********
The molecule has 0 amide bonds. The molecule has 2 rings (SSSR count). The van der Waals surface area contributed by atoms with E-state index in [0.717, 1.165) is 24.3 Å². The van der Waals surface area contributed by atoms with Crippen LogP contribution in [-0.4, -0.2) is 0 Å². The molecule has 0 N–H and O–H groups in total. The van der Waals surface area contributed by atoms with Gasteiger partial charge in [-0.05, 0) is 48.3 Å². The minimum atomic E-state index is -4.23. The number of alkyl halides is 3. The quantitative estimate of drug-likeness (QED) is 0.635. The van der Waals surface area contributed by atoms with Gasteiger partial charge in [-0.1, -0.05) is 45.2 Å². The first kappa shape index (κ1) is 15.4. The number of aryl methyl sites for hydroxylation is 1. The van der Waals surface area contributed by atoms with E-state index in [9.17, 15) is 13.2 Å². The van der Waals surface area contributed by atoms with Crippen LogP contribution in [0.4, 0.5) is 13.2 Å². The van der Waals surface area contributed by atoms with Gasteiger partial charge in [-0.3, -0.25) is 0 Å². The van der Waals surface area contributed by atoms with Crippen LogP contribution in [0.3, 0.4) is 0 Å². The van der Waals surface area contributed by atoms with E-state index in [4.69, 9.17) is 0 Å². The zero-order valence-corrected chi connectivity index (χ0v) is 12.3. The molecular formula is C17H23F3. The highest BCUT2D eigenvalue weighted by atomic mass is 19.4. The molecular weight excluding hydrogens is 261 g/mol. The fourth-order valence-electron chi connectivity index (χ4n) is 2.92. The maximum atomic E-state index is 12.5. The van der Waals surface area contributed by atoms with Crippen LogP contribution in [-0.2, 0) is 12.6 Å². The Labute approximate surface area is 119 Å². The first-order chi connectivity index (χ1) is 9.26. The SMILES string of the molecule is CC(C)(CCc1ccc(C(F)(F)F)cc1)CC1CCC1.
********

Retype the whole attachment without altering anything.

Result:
The molecule has 0 amide bonds. The molecule has 2 rings (SSSR count). The van der Waals surface area contributed by atoms with E-state index in [0.717, 1.165) is 24.3 Å². The van der Waals surface area contributed by atoms with Crippen LogP contribution in [-0.4, -0.2) is 0 Å². The molecule has 0 N–H and O–H groups in total. The van der Waals surface area contributed by atoms with Gasteiger partial charge in [-0.05, 0) is 48.3 Å². The minimum atomic E-state index is -4.23. The number of alkyl halides is 3. The quantitative estimate of drug-likeness (QED) is 0.635. The van der Waals surface area contributed by atoms with Gasteiger partial charge in [-0.1, -0.05) is 45.2 Å². The first kappa shape index (κ1) is 15.4. The number of aryl methyl sites for hydroxylation is 1. The van der Waals surface area contributed by atoms with E-state index in [9.17, 15) is 13.2 Å². The van der Waals surface area contributed by atoms with Crippen LogP contribution in [0.4, 0.5) is 13.2 Å². The van der Waals surface area contributed by atoms with Gasteiger partial charge in [-0.3, -0.25) is 0 Å². The van der Waals surface area contributed by atoms with Crippen LogP contribution in [0.3, 0.4) is 0 Å². The van der Waals surface area contributed by atoms with E-state index in [4.69, 9.17) is 0 Å². The zero-order valence-corrected chi connectivity index (χ0v) is 12.3. The molecular formula is C17H23F3. The highest BCUT2D eigenvalue weighted by atomic mass is 19.4. The molecular weight excluding hydrogens is 261 g/mol. The fourth-order valence-electron chi connectivity index (χ4n) is 2.92. The maximum atomic E-state index is 12.5. The van der Waals surface area contributed by atoms with Crippen LogP contribution in [-0.2, 0) is 12.6 Å². The Labute approximate surface area is 119 Å². The first-order chi connectivity index (χ1) is 9.26. The SMILES string of the molecule is CC(C)(CCc1ccc(C(F)(F)F)cc1)CC1CCC1.